to Friday, February 15 to 18. 
It was one of the most success- 
ful conventions ever held by the 
association. These annual gath- 
erings, which are attended by 
many of the larger clay workers of the country, are productive of a 
distinct betterment of the burnt-clay industries as a whole. Not 
only .do the workers freely discuss the more important problems con- 
nected with the business, but the greater part of the tim.e is given 
over to the reading of important papers of a technical nature, which 
are prepared by those well versed in the art of clay working. We 
doubt if there is another industry in this country where the people 

interested give more thought and 
careful attention to the end that 
their product shall meet the 
recjuirements of an exacting 




Winslow & Wetherell, Architects. 
Executed by the Excelsior Terra-Cotta Company. 

T II E Fawcett Ventilated 
Fire-proof Building Company, 
James D. Lazell, Boston agent, 
have completed a vault floor for 
the Five-Cent Savings Bank, 


The American Enameled Brick 
AND Tile Company, of New York, 
have appointed W. G. Weaver, 22 Clinton 
St., Newark, N. J., their sales agent for 
the State of New Jersey. 

Waldo Brothers have secured 
the contract for furnishing the glazed 
tiles for walls of Adams Square Station 
of Subway, Boston. The tiles will be 
manufactured by the .Atwood Faience 

Gross & Horn, 506 West Broad- 
way, New York, have been appointed 
agents for Samuel H. French & Co., 
manufacturers of Peerless Mortar Colors, 
who report a rapidly increasing demand 
for their product. 

The Brick, Terra-Cotta, and Supply 
Company, of Corning, N. Y., are furnish- 
ing the architectural terra-cotta required 
for the 119th Street, 89th Street, and 
20th Street schools. New York City ; C. 
B. J. Snyder, architect. 

The Burlington Architectural Terra- 
Cotta Company are supplying terra-cotta 
for the new shoe factory being built at 
Burlington, N. J. ; also for a residence at 
Germantown, Pa., of which H. E. Flower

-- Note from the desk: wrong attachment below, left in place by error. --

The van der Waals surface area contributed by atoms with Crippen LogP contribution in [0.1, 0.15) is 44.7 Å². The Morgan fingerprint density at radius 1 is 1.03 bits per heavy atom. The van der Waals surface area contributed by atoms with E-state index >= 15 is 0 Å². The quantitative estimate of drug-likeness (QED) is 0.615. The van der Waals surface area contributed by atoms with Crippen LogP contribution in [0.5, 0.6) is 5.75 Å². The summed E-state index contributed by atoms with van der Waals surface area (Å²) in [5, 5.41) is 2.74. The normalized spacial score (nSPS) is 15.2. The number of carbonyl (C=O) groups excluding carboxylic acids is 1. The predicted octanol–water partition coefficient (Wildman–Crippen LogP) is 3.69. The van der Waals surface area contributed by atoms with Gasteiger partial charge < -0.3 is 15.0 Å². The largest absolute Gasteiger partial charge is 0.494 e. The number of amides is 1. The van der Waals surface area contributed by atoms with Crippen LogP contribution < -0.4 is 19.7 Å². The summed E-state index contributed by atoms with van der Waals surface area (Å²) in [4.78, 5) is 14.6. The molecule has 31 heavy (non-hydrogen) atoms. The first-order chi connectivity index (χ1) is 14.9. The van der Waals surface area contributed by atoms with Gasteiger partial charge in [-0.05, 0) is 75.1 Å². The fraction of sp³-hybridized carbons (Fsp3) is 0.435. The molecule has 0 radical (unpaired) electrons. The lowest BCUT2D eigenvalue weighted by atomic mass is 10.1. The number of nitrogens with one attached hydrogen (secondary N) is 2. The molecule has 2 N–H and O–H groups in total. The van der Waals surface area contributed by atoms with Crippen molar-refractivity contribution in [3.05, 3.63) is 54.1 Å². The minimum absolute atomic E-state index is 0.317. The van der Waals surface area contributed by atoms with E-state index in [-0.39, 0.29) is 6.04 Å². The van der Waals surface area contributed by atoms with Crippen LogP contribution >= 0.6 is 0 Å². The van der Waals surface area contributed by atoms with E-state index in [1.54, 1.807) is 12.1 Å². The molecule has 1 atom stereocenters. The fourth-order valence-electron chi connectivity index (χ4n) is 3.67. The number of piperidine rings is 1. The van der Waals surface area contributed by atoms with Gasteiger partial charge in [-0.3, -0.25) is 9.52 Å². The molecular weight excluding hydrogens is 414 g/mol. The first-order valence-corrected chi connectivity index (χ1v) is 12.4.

is the architect. 

The name of the Akron Hydraulic- 
Press Brick Company, of Cleveland, O., 
has been changed to the Cleveland 
Hydraulic-Press Brick Company. The 
management of the company is in no 
way changed, it being a branch of the 
Hydraulic-Press Brick Company of St. 

The Wallace Manufacturing Com- 
pany, at Frankfort, Ind., have sold since 
Jan. I, 1898, nine of their Wonder Brick- 
making Machines. This is pretty good 
evidence of two things, — increasing busi- 
ness among the brickmakers, and the 
popularity of this particular make of a 

The Mason Safety Sidewalk Light 
is attracting the attention of architects 
very generally. A good example of its 
use is shown in front of the Oriental Tea 
Company, on Court Street, Boston. It 
has a perfectly level, non-slipping sur- 
face, a great desideratum in wet or frosty 
weather. Its lighting capacity is very 

Precipitated Carbonate of Ba- 
RYTES, a preventative for scum and dis- 
coloration, neutralizing the sulphate of 
lime in the clay and water, finds a ready 
demand among those who investigate its 
merits. Gabriel & Schall, importers, 205 


proposed hachelor apartment hotel, 
new york city. 

Franklin D. Pagan, Architect. 

Pearl Street, New York, report a most 
gratifying growth of this part of their 
business. E. Willard, 171 Devon- 
shire St., Boston, has recently closed 
the contracts for 150,000 Standard and 
Norman sized brick for the new building 
now being erected by the Boston Wharf 
Company, Boston: M. D. Safford, archi- 
tect ; and 1 50,000 white brick for the 
We.stminster Chambers, Copley Square, 
Boston : H. E. Creiger, architect. 

The Berlin Iro.n Bridge Com- 
pany, of East Berlin, Conn., have closed 
the following new contracts : Steel roof 
for the Boston Gas Light Company's new 
liuilding; steel framework, new power 
house for the American Coffee Company, 
at Brooklyn ; furnishing and erecting a 
new building, to be known as the Tower 
Building, for the Benjamin .Atha & Illing- 
worth Company, at Harrison, N. J. 

The Columbus Brick and Terra- 
Cotta Company have supplied their 
brick on the following new work : Bank 
building, Columbus, Ohio; L. L. Rankin, 
architect ; residence for W. M. Taylor, 
Columbus; Yost & Packard, architects; 
Spahr-GIenn office building, Columbus; 
D. H. Burnham & Co., architects ; Citi- 
zens' National Bank Building, Charleston, 
W. Va. ; Yost & Packard, architects; 
Police Station at Detroit, Mich. ; Louis 
Kamper, architect. 

The C. p. Merwin Brick Company, 
Berlin, Conn., report the following build- 
ings lately completed, in which their hol- 
low brick were used: Insane ward Con- 
necticut State Prison, First National 
Bank, Police Station, and Brown Street 
School, all in Hartford, Conn. They are 
also furnishing hollow brick for Lowell 
Block, Worcester, Mass., Cutting, Bard- 
well & Co., contractors ; and both hollow 
and pallet brick for St. Patrick's Church, 
Whitinsville, Mass., Chas. D. Maginnis, 
architect; H. P. Cumming & Co., con- 

G. R. Twichell & Co., 19 Federal 
St., Boston, report the following recent 
sales: 150,000 enameled brick for the 
new building now being erected at South 
Boston for the Boston Electric Light